Texas Surgeon: an Autobiography Page: xi
This book is part of the collection entitled: Rescuing Texas History, 2010 and was provided to The Portal to Texas History by the University of Texas Health Science Center Libraries .
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underlying it all was freedom of the spirit, a seeking quality little
appreciated today, and, I sometimes think, in danger of dis-
appearing altogether. Yet there was a time, I can attest, when the
Texas spirit drew men like a magnet because I was one of them.
It is common knowledge that Texas was settled by men such
as I who were born elsewhere. Travis came from South Carolina,
Crockett and Bowie from Kentucky, tall Sam Houston hailed
from Tennessee. Tens of thousands followed in their train, from
other parts of the country and other lands. San Antonio, for
example, has many old families of German origin such as the
Klebergs of the King Ranch, and the Nimitzes, one of whose
sons became the famous admiral.
Typical, too, was my grandfather's youngest brother, John
Atkinson. He came to Texas in 1877. Like myself, John Atkin-
son stemmed from the Maritime Provinces of eastern Canada.
In western Texas John Atkinson came across the Guadalupe
Salt Lakes, great flats of coarse salt laid down in mountain valleys
by prehistoric seas. Here, he thought, was a chance to make a
fortune by selling the salt. He interested others in the venture,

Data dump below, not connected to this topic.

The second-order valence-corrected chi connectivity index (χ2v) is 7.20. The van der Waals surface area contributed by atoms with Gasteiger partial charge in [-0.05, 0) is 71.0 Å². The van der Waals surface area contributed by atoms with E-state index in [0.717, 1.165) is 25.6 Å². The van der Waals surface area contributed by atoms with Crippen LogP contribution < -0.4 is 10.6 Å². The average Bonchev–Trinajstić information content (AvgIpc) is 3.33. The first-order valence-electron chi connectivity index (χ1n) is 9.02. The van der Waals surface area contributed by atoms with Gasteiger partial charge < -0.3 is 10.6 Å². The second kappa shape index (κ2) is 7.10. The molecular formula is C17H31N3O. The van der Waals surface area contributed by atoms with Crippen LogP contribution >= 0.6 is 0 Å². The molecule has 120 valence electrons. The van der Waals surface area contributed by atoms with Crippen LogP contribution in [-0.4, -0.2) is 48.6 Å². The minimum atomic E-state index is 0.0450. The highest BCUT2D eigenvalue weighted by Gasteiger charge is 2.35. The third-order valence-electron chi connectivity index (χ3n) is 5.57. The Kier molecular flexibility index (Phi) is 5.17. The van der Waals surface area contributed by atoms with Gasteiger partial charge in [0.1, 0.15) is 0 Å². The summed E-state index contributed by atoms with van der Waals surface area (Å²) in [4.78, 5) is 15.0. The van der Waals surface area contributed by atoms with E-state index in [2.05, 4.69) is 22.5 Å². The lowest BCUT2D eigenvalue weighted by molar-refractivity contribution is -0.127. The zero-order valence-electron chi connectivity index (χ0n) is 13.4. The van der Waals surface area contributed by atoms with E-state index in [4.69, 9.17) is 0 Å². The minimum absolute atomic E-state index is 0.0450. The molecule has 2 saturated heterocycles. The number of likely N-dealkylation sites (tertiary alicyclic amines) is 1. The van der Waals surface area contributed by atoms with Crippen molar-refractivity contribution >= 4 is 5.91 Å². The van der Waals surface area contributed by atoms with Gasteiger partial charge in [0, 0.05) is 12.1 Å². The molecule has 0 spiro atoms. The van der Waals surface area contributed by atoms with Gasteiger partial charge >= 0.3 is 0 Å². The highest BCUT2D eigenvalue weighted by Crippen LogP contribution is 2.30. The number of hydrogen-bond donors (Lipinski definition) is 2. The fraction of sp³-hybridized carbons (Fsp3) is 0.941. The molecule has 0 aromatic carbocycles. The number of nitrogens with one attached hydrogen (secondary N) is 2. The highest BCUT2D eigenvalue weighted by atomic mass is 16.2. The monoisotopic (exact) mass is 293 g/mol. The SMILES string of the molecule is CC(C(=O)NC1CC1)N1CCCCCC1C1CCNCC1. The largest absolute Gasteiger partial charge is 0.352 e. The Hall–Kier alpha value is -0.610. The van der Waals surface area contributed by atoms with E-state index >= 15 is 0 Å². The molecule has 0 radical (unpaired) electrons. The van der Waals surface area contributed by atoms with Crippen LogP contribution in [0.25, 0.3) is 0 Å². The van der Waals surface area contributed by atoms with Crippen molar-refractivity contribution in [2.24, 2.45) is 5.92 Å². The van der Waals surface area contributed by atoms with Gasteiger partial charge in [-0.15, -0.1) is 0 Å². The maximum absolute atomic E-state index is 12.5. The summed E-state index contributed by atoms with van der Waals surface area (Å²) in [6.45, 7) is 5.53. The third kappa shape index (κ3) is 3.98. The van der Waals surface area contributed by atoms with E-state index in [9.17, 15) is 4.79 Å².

went to El Paso, and there got himself a huge grant of land that
included the salt lakes.
But now John Atkinson made a fatal mistake. He did not
follow the example of Samuel Maverick of the San Antonio clan
who, eleven years earlier, in 1866, had located a first claim on
similar salt flats west of Atkinson's. Maverick left his salt pan
unfenced but Atkinson put a fence around his, and hung signs
on it warning that anyone who trespassed would be severely
dealt with. This flouted Mexican tradition. For centuries the
Mexicans of the El Paso region had gone to the pans for salt as
they wished, their right of access having come down from remote
The outraged Mexicans determined to oust Atkinson, the in-
truder. They laid siege to him and his partners in their adobe
hut. Atkinson came out to parley with them in Spanish, for he
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Atkinson, Donald Taylor. Texas Surgeon: an Autobiography, book, 1958; New York. (texashistory.unt.edu/ark:/67531/metapth143566/m1/11/: accessed August 22, 2017), University of North Texas Libraries, The Portal to Texas History, texashistory.unt.edu; crediting University of Texas Health Science Center Libraries.